- There is confusing use of anis or anise as common names. Chinese star anise, Sanque, Illicium verum is considered the true anise. Some plants that give the taste and aroma of anise have adopted anise into their common or scientific names: (1) Sanke, sanki, Japanese star anise, Illicium anisatum, (2) Haras, anis, fennel, Foeniculum vulgare, and (3) Kayumanis, Clausena sanki.
- Star anise (Illicium verum) is native to China where it has been in use for the past 3000 years as food flavor additive and herbal medicine.
- It is the major source of shikimic acid, a primary ingredient in the antiflu drug, oseltamivir (Tamiflu} an antiviral medication for influenza A and influenza B.
- Vietnam produces more than 5000 t of star anise seeds per annum. The estimated combined production of China and and Vietnam is more than 25,000 t per annum. (6)
- Illicium verum is an aromatic medium-sized evergreen tree, growing up to 20 meters tall, with a round and straight trunk and green and glabrous branchlets. Bark is white to bright gray. Leaves are 6 to 12 centimeters long, alternate, simple, leathery, entire, shiny, glabrous, usually crowded in bundles at the end of branches. Flowers are large, bixexual, 1 to 1.5 centimeters in diameter, white, pink to red, or greenish yellow, axillary and solitary. Fruit is a capsule, aggregate is star-shaped, radiating f5 to 10 pointed boat-shaped sections, tough-skinned and rust-colored, up to 3 centimeters long, each arm containing a seed pod. Seeds are shiny brown or reddish. (5).
- Probably originated from south eastern China and norther Indo-China (Laos, Vietnam).
Cultivated in China, Laos, Vietnam, Korea, Japan, Taiwan, Hainan, and the Philippines.
- Semi-wild occurrence from abandoned plantations.
- Fruit yields a bitter principle, tannins, and essential oil (9-10%), consisting of anethole (85-90%), α-pinene, limone, ß-phellandrene, α-terpineol, farnesol, and safrol. (5)
- Phytoconstituent studies of fruits have yielded trans-anethole, cis-anethole, α-pinene, α-phellandrene, limonene, cymene, linalool, terpinen-4-ol, α-terpineole, shikimic acid, estragole,, anisylacetone, p-anisaldehyde, ß-caryophyllene, foeniculin, linoleic acid, palmitic acid, and 1-(4'-methoxyphenyl-1,2,3-trihydroxypropane(R)-sec-butyl-β-D glucopyranoside. (5)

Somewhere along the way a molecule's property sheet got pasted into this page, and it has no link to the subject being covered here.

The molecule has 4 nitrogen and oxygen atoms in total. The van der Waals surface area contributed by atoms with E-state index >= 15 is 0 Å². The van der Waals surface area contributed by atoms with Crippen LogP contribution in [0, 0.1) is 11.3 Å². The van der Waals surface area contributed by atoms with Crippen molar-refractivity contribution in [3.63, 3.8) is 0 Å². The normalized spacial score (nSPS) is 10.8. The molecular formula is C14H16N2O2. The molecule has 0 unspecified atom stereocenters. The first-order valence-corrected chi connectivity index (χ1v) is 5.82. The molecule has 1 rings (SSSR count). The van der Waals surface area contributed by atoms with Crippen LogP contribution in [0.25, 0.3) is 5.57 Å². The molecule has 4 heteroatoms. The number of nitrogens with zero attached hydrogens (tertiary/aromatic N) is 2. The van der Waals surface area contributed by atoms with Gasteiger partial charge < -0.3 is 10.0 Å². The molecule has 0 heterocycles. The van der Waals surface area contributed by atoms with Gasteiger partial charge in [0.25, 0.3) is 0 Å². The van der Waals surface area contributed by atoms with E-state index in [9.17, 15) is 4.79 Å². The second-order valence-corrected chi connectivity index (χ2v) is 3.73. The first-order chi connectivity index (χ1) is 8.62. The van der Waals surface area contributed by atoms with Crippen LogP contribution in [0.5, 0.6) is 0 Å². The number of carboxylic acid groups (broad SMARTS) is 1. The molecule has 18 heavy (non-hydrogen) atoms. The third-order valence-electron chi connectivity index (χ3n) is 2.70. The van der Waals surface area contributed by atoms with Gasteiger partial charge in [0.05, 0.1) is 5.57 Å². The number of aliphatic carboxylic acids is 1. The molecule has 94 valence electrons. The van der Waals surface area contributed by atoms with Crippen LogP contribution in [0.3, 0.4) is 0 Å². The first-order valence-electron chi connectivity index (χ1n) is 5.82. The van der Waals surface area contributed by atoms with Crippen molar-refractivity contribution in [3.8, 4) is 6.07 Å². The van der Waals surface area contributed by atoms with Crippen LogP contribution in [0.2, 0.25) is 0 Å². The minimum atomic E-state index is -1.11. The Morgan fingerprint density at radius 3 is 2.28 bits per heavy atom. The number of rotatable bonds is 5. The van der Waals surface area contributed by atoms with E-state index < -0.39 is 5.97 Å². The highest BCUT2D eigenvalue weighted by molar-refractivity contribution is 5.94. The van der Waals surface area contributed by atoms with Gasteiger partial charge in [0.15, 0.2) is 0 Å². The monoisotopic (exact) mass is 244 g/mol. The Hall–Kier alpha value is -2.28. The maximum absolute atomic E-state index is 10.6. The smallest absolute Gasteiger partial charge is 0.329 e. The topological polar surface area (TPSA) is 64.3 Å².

- GC-MS study of volatile oil extracted from Illicium verum by steam distillation yielded 41 compounds which included 14 hydrocarbon components and 22 oxygenated hydrocarbon derivatives, and a small amount of nitrogenous compounds. The main components anethole, accounting for 76.23%, along with anisyl acetone, anisaldehyde, p-alylanisole, p-cumic aldehyde and p-allylpen which take up more than 10%.
- GC and GC-MS analysis of fruit essential oil identified 22 compounds, with trans-anethol (89.5%), 2-(1-cyclopentenyl)-furan (0.9%) and cis-anethole (0.7%) as main components.
(see study below)
Considered antiviral, antioxidant, antimicrobial, antifungal, anthelmintic, insecticidal, secretolytic, antinociceptive, anti-inflammatory, gastroprotective, expectorant, spasmolytic, estrogenic and sedative.
- Fruits considered aromatic, carminative, eupeptic, digestive, stomachic, stimulant, diuretic, expectorant, deodorant.
- Studies have suggested antioxidant, antiviral, antibacterial, antifungal, insecticidal, antiulcer, neurotoxic, quorum sensing and biofilm inhibitory, CNS depressant, anxiolytic properties.
- Poisoning: Although it contains neurotoxic sesquiterpenes viz., veranisatin A, B. and C, Illicium verum is considered safe due to low veranisatin content,. However, it may cause neurotoxicity above maximum recommended dose (one star per 200 cc of water) or when boiled for long periods which result in higher concentrations. (See study below) (11)
Adulteration: Illicium verum is sometimes contaminated with highly toxic Japanese star anise (L. anisatum L.) and poisonous star anise (I. lanceolatum A.C.Smith), which contain several neurotoxic sesquiterpenes. (3)
- Japanese star anise looks very similar to Chinese star anise in the dried form. Its fruits contain the neurotoxic anisatin, a strong competitive antagonist of the GABAa-receptor.
The fruit is most toxic, followed by the seed, root, leaf, and bark.
- Avoid use of tea in children and during pregnancy.
Fruits, seeds, oil.
Edibility / Culinary
- A popular culinary spice: Dried ripe, star anise fruit and seed are used as important spice in Asian cooking, especially Vietnamese, Chinese, and Indian cuisine. (6)
- Oil from steam distillation is used as substitute for European aniseed in commercial drinks. (5)
- Chinese star anise is one of the flavors in "China five spices." Is is stronger than aniseed and is frequently used in meat and Chinese cooking, in baked goods, confections, and liquors. (5)
- A common flavoring for medicinal tea, cough mixtures, lozenges, and pastilles.
- Used in the French recipe for mulled wine, vin chaud (not wine).
- Long used in Chinese traditional medicine for dispelling cold, regulating the flow of Qi, and relieving pain. (3)